Police Surveillance

Police demand beefed up surveillance powers to view people’s internet history

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By John Glenday, Reporter

October 30, 2015 | 2 min read

Britain’s police forces are on a collision course with civil liberties campaigners after demanding enhanced surveillance powers to enable them to view the internet browsing history of everyone in Britain.

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The unprecedented step would force telecommunications providers to retain web histories for a period of 12 months, allowing police to access this data to assist their investigations such as logging social media activity of missing persons or identifying the use of child abuse websites.

If commanders get their way such powers could find their way into the looming Investigatory Powers Bill, although access would require judicial approval and would be restricted to homepages only with no detailed drill down activity within particular domains.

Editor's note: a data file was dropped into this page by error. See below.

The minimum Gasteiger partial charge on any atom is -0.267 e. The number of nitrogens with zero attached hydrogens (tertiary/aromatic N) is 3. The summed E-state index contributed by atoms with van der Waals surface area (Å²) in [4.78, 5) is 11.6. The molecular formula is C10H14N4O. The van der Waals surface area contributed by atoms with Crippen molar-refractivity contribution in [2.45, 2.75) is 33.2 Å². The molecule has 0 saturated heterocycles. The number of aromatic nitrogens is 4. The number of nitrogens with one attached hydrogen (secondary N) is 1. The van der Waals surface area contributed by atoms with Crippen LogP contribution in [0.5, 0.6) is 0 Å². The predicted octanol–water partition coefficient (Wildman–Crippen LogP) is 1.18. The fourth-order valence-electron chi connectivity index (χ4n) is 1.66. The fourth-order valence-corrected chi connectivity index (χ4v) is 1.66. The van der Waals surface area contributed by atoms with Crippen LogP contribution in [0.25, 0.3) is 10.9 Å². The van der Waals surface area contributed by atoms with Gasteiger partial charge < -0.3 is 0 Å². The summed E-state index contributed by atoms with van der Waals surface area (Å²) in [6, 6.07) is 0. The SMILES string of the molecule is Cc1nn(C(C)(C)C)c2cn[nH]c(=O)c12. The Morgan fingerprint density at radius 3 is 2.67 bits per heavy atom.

Richard Berry, the National Police Chiefs’ Council spokesman for data communications, said: “We essentially need the ‘who, where, when and what’ of any communication — who initiated it, where were they and when did it happen. And a little bit of the ‘what’, were they on Facebook, or a banking site, or an illegal child abuse image-sharing website?”

Civil liberties campaigners warn that the cost and privacy implications of retaining records on such a vast scale would render any such moves impractical however.

Conservative MP David Davis, said: “It’s extraordinary they’re asking for this again, they are overreaching and there is no proven need to retain such data for a year”, calling on police to “prove their case — not just assert that they need it”.

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